Beauclerk, Shakespeare's Lost Kingdom ; T. Nowadays there little people in the world who would risk their own life for friends. Nowadays people just run away and leave friends in trouble. I liked the way main characters helped each other even risking their own marriage. And women acted really smart by "checking" their husbands' faithfulness. And it was really smart of three chests. I showed that true love does not need treasures. I think I like Shakespeare because he never wrote such things like description of buildings, cities, weather that much or at all.

I like the way he writoe about feelings and smart "lessons of life". William Shakespeare. Peggy O'Brien. Home Contact us Help Free delivery worldwide. Free delivery worldwide.

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The Merchant Of Venice

Popular Features. New Releases. The Merchant of Venice. Description In The Merchant of Venice, the path to marriage is hazardous. To win Portia, Bassanio must pass a test prescribed by her father's will, choosing correctly among three caskets or chests.

If he fails, he may never marry at all. Bassanio and Portia also face a magnificent villain, the moneylender Shylock.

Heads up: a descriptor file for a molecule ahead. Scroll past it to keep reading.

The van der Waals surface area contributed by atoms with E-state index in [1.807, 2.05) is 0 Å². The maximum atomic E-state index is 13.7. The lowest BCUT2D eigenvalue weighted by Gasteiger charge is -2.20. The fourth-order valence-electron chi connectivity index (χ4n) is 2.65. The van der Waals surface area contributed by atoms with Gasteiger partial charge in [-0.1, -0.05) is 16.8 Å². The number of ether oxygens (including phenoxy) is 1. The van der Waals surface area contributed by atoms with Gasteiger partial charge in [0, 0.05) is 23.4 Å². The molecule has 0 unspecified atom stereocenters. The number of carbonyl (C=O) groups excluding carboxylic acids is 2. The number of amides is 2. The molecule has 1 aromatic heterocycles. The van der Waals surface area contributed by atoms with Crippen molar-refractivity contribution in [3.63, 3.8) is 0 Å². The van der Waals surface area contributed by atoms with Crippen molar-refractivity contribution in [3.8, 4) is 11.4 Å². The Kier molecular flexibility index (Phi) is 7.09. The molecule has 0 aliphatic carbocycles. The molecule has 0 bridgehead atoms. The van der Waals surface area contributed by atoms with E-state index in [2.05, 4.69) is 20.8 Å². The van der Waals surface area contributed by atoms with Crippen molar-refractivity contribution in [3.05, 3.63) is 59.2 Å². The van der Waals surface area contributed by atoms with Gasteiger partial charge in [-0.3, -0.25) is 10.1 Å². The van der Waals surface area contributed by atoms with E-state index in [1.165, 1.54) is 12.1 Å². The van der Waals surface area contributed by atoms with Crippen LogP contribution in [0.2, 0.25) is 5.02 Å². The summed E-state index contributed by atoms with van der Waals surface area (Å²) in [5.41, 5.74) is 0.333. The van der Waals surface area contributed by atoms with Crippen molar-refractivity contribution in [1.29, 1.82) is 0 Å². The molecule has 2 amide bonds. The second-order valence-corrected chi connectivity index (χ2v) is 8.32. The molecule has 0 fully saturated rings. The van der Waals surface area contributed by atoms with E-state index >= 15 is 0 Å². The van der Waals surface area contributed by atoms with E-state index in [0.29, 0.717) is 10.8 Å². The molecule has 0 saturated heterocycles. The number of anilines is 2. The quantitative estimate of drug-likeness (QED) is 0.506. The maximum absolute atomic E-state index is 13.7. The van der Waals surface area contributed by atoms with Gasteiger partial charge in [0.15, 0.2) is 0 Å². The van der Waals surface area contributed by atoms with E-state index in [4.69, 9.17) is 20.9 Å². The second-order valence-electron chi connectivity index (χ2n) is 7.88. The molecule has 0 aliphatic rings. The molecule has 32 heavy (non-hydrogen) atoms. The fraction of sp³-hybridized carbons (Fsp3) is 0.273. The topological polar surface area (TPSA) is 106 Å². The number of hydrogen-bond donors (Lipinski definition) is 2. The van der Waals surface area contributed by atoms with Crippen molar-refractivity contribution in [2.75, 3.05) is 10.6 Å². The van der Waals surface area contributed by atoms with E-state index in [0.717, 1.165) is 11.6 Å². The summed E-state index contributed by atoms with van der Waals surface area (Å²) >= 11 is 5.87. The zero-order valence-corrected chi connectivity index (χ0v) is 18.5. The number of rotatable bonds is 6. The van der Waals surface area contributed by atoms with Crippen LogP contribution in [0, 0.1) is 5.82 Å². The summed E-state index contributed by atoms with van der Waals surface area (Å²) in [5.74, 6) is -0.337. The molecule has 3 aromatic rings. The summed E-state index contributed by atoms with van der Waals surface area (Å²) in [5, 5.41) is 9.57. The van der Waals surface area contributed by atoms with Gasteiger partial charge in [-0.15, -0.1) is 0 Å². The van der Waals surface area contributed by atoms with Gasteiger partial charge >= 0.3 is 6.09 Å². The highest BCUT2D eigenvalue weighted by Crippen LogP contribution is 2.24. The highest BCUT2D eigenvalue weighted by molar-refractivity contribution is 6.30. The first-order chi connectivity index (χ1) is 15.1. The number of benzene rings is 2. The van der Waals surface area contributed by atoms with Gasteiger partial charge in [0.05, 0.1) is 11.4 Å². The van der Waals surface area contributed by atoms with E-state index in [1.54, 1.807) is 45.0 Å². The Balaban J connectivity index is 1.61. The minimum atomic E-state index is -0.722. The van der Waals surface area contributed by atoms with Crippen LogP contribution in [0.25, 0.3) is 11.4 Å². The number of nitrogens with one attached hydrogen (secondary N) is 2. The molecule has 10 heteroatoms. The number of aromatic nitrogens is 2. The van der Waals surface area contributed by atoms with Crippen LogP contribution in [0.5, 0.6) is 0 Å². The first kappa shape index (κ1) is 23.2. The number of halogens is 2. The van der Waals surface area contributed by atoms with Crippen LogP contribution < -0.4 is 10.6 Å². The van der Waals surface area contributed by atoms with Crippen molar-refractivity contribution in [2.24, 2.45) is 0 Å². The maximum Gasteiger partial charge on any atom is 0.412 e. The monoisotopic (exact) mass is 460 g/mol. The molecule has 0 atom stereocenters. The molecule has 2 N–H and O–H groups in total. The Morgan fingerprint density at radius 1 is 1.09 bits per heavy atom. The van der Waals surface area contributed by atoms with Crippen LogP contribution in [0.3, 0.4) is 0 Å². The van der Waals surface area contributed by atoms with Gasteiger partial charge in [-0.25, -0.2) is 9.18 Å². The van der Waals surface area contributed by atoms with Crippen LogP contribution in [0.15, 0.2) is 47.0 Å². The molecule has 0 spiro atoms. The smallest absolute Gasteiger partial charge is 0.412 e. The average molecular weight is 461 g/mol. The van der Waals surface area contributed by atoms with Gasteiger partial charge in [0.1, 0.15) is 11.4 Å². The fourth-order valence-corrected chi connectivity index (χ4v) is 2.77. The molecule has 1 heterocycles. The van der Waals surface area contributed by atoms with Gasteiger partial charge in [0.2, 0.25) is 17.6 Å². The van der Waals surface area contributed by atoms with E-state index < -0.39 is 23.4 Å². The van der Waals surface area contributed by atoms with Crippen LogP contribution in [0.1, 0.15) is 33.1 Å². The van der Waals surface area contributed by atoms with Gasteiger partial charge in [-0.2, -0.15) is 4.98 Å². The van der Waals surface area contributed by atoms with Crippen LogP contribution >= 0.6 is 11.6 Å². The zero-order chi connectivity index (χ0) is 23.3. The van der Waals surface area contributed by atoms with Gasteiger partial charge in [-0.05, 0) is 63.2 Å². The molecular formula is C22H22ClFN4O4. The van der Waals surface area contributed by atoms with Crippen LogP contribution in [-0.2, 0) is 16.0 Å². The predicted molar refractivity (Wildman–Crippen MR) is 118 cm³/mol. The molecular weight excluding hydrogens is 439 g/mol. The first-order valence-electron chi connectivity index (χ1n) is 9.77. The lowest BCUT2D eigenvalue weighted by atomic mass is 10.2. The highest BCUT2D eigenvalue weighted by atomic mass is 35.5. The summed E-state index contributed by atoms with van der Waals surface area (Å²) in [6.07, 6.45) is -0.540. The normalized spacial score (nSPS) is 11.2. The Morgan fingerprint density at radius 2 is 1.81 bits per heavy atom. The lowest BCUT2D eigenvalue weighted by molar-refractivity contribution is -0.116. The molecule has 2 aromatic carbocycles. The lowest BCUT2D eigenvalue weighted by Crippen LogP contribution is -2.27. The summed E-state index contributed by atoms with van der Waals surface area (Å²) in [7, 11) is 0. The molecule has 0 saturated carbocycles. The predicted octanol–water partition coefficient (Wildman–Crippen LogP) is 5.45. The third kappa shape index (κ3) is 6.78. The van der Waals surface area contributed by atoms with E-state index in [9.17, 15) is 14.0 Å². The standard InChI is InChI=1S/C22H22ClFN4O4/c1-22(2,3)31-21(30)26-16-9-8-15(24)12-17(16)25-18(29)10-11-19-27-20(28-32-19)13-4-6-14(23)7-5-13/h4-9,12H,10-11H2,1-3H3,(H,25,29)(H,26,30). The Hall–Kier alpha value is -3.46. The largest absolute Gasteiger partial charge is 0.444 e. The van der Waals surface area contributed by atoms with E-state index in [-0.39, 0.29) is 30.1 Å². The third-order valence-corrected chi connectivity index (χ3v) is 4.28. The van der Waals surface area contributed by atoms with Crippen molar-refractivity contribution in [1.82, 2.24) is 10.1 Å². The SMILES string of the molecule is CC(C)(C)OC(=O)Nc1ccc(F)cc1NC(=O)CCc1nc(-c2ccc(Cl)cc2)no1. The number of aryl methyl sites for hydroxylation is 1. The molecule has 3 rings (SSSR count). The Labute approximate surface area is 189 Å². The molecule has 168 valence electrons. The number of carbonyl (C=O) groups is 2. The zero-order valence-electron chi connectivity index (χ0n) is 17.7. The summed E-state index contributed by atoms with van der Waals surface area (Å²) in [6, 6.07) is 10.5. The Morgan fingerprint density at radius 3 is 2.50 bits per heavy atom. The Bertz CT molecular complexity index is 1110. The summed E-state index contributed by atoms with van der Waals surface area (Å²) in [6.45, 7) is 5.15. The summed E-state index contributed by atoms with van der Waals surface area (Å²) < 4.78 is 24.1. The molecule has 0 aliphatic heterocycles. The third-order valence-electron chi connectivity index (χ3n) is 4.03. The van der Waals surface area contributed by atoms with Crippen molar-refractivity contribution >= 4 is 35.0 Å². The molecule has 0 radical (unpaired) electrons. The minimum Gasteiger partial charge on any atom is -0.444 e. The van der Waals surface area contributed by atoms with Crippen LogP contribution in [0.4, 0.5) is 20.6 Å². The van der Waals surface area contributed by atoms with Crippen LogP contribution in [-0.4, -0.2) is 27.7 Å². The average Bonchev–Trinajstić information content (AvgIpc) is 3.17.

In creating Shylock, Shakespeare seems to have shared in a widespread prejudice against Jews. Shylock would have been regarded as a villain because he was a Jew.

Yet he gives such powerful expression to his alienation due to the hatred around him that, in many productions, he emerges as the hero. Portia is most remembered for her disguise as a lawyer, Balthazar, especially the speech in which she urges Shylock to show mercy that "droppeth as the gentle rain from heaven.

In addition to exhibitions open to the public throughout the year, the Folger offers a full calendar of performances and programs.Peter Lang. Gratiano is a likeable young man, but he is often flippant, overly talkative, and tactless.

Hours of Play: He identifies himself as Balthasar, a young male "doctor of the law", bearing a letter of recommendation to the Duke from the learned lawyer Bellario. For more information, visit Folger. In The Merchant of Venice, Portia uses a mind game to find a worthy suitor and later on disguises herself as a lawyer in order to free her husband's dear friend Antonio from Shylock's bond. Rated 4 out of 5 by March from Poetic Justice I was surprised as to how much I actually enjoyed reading this.